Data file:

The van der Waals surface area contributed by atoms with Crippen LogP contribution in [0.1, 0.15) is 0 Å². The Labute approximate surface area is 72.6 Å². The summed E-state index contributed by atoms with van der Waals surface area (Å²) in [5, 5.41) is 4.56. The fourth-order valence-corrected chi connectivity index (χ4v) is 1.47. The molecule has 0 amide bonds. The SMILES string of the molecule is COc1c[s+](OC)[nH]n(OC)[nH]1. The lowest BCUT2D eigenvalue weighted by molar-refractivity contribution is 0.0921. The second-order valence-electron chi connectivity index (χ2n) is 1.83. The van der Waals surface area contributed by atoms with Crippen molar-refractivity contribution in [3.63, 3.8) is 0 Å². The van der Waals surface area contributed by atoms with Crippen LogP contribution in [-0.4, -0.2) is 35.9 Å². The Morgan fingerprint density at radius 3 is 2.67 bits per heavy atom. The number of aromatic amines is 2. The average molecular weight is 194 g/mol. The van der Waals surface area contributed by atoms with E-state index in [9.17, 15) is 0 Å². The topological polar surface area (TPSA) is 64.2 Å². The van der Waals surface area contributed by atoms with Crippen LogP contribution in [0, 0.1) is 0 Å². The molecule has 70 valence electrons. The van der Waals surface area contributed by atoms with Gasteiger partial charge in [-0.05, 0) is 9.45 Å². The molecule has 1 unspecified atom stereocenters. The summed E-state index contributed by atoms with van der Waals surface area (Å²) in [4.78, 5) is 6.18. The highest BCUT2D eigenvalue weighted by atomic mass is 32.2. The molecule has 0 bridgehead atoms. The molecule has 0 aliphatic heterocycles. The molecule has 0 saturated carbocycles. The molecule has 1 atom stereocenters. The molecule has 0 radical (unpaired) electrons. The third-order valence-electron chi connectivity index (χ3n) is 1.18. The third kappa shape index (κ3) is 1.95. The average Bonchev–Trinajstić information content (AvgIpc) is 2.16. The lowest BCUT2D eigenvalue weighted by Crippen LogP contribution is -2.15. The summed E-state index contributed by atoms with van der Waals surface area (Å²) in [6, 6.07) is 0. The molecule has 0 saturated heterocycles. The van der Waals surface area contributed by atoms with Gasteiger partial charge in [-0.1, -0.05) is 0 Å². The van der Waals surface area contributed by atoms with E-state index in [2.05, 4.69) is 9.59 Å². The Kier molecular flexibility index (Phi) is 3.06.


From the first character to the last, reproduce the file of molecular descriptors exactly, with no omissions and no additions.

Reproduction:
The van der Waals surface area contributed by atoms with Crippen LogP contribution in [0.1, 0.15) is 0 Å². The Labute approximate surface area is 72.6 Å². The summed E-state index contributed by atoms with van der Waals surface area (Å²) in [5, 5.41) is 4.56. The fourth-order valence-corrected chi connectivity index (χ4v) is 1.47. The molecule has 0 amide bonds. The SMILES string of the molecule is COc1c[s+](OC)[nH]n(OC)[nH]1. The lowest BCUT2D eigenvalue weighted by molar-refractivity contribution is 0.0921. The second-order valence-electron chi connectivity index (χ2n) is 1.83. The van der Waals surface area contributed by atoms with Crippen molar-refractivity contribution in [3.63, 3.8) is 0 Å². The van der Waals surface area contributed by atoms with Crippen LogP contribution in [-0.4, -0.2) is 35.9 Å². The Morgan fingerprint density at radius 3 is 2.67 bits per heavy atom. The number of aromatic amines is 2. The average molecular weight is 194 g/mol. The van der Waals surface area contributed by atoms with E-state index in [9.17, 15) is 0 Å². The topological polar surface area (TPSA) is 64.2 Å². The van der Waals surface area contributed by atoms with Crippen LogP contribution in [0, 0.1) is 0 Å². The molecule has 70 valence electrons. The van der Waals surface area contributed by atoms with Gasteiger partial charge in [-0.05, 0) is 9.45 Å². The molecule has 1 unspecified atom stereocenters. The summed E-state index contributed by atoms with van der Waals surface area (Å²) in [4.78, 5) is 6.18. The highest BCUT2D eigenvalue weighted by atomic mass is 32.2. The molecule has 0 bridgehead atoms. The molecule has 0 aliphatic heterocycles. The molecule has 0 saturated carbocycles. The molecule has 1 atom stereocenters. The molecule has 0 radical (unpaired) electrons. The third-order valence-electron chi connectivity index (χ3n) is 1.18. The third kappa shape index (κ3) is 1.95. The average Bonchev–Trinajstić information content (AvgIpc) is 2.16. The lowest BCUT2D eigenvalue weighted by Crippen LogP contribution is -2.15. The summed E-state index contributed by atoms with van der Waals surface area (Å²) in [6, 6.07) is 0. The molecule has 0 saturated heterocycles. The van der Waals surface area contributed by atoms with Gasteiger partial charge in [-0.1, -0.05) is 0 Å². The van der Waals surface area contributed by atoms with E-state index in [2.05, 4.69) is 9.59 Å². The Kier molecular flexibility index (Phi) is 3.06.